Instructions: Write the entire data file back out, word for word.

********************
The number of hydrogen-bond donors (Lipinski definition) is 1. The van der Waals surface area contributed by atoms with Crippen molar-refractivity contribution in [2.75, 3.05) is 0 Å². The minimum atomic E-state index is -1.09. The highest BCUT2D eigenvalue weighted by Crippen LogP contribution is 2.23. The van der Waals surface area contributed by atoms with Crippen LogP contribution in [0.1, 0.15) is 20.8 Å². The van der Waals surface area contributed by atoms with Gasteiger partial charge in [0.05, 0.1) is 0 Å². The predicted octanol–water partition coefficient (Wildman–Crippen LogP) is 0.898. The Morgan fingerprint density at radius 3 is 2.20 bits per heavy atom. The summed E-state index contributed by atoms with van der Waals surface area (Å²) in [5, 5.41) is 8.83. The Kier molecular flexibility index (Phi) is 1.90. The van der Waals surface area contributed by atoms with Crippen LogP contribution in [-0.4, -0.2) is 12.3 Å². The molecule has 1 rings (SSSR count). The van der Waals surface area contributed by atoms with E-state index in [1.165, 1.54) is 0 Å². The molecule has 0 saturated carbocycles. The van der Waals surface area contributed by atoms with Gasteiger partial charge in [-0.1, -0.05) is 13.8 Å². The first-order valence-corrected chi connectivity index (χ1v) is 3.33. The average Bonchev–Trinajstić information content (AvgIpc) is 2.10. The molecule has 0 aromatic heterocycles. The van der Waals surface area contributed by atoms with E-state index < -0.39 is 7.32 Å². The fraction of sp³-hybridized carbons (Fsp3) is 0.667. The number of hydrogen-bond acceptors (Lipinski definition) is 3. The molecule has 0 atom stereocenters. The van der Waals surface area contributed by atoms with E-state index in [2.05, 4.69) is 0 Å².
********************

The number of hydrogen-bond donors (Lipinski definition) is 1. The van der Waals surface area contributed by atoms with Crippen molar-refractivity contribution in [2.75, 3.05) is 0 Å². The minimum atomic E-state index is -1.09. The highest BCUT2D eigenvalue weighted by Crippen LogP contribution is 2.23. The van der Waals surface area contributed by atoms with Crippen LogP contribution in [0.1, 0.15) is 20.8 Å². The van der Waals surface area contributed by atoms with Gasteiger partial charge in [0.05, 0.1) is 0 Å². The predicted octanol–water partition coefficient (Wildman–Crippen LogP) is 0.898. The Morgan fingerprint density at radius 3 is 2.20 bits per heavy atom. The summed E-state index contributed by atoms with van der Waals surface area (Å²) in [5, 5.41) is 8.83. The Kier molecular flexibility index (Phi) is 1.90. The van der Waals surface area contributed by atoms with Crippen LogP contribution in [-0.4, -0.2) is 12.3 Å². The molecule has 1 rings (SSSR count). The van der Waals surface area contributed by atoms with E-state index in [1.165, 1.54) is 0 Å². The molecule has 0 saturated carbocycles. The van der Waals surface area contributed by atoms with Gasteiger partial charge in [-0.1, -0.05) is 13.8 Å². The first-order valence-corrected chi connectivity index (χ1v) is 3.33. The average Bonchev–Trinajstić information content (AvgIpc) is 2.10. The molecule has 0 aromatic heterocycles. The van der Waals surface area contributed by atoms with E-state index < -0.39 is 7.32 Å². The fraction of sp³-hybridized carbons (Fsp3) is 0.667. The number of hydrogen-bond acceptors (Lipinski definition) is 3. The molecule has 0 atom stereocenters. The van der Waals surface area contributed by atoms with E-state index in [2.05, 4.69) is 0 Å².